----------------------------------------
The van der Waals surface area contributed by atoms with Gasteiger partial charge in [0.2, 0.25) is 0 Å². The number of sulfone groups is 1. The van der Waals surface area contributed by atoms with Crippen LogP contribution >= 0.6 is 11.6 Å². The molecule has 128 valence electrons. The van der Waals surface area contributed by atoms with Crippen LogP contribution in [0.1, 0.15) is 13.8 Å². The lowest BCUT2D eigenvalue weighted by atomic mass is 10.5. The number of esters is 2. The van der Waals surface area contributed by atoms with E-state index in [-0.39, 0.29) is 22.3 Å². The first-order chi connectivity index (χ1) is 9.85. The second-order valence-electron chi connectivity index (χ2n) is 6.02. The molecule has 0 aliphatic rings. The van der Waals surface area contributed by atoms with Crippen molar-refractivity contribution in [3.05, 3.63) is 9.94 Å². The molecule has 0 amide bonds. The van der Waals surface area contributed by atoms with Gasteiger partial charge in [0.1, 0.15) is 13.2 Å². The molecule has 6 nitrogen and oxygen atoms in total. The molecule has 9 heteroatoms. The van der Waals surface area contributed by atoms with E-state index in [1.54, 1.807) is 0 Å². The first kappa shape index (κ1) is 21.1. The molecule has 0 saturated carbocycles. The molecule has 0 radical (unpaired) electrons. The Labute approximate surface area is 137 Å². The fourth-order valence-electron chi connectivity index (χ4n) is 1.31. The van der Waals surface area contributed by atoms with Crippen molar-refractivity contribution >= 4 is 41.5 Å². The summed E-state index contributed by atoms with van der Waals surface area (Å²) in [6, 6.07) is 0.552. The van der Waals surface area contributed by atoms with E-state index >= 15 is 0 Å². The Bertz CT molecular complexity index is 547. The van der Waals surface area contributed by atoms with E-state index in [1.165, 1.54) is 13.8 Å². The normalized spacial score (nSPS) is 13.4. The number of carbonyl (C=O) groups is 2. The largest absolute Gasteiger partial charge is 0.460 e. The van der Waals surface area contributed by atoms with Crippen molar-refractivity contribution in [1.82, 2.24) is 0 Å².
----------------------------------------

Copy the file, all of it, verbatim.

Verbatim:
The van der Waals surface area contributed by atoms with Gasteiger partial charge in [0.2, 0.25) is 0 Å². The number of sulfone groups is 1. The van der Waals surface area contributed by atoms with Crippen LogP contribution >= 0.6 is 11.6 Å². The molecule has 128 valence electrons. The van der Waals surface area contributed by atoms with Crippen LogP contribution in [0.1, 0.15) is 13.8 Å². The lowest BCUT2D eigenvalue weighted by atomic mass is 10.5. The number of esters is 2. The van der Waals surface area contributed by atoms with E-state index in [-0.39, 0.29) is 22.3 Å². The first-order chi connectivity index (χ1) is 9.85. The second-order valence-electron chi connectivity index (χ2n) is 6.02. The molecule has 0 aliphatic rings. The van der Waals surface area contributed by atoms with Crippen molar-refractivity contribution in [3.05, 3.63) is 9.94 Å². The molecule has 0 amide bonds. The van der Waals surface area contributed by atoms with Gasteiger partial charge in [0.1, 0.15) is 13.2 Å². The molecule has 6 nitrogen and oxygen atoms in total. The molecule has 9 heteroatoms. The van der Waals surface area contributed by atoms with E-state index in [1.54, 1.807) is 0 Å². The first kappa shape index (κ1) is 21.1. The molecule has 0 saturated carbocycles. The molecule has 0 radical (unpaired) electrons. The Labute approximate surface area is 137 Å². The fourth-order valence-electron chi connectivity index (χ4n) is 1.31. The van der Waals surface area contributed by atoms with Crippen molar-refractivity contribution >= 4 is 41.5 Å². The summed E-state index contributed by atoms with van der Waals surface area (Å²) in [6, 6.07) is 0.552. The van der Waals surface area contributed by atoms with E-state index >= 15 is 0 Å². The Bertz CT molecular complexity index is 547. The van der Waals surface area contributed by atoms with E-state index in [1.165, 1.54) is 13.8 Å². The normalized spacial score (nSPS) is 13.4. The number of carbonyl (C=O) groups is 2. The largest absolute Gasteiger partial charge is 0.460 e. The van der Waals surface area contributed by atoms with Crippen molar-refractivity contribution in [1.82, 2.24) is 0 Å².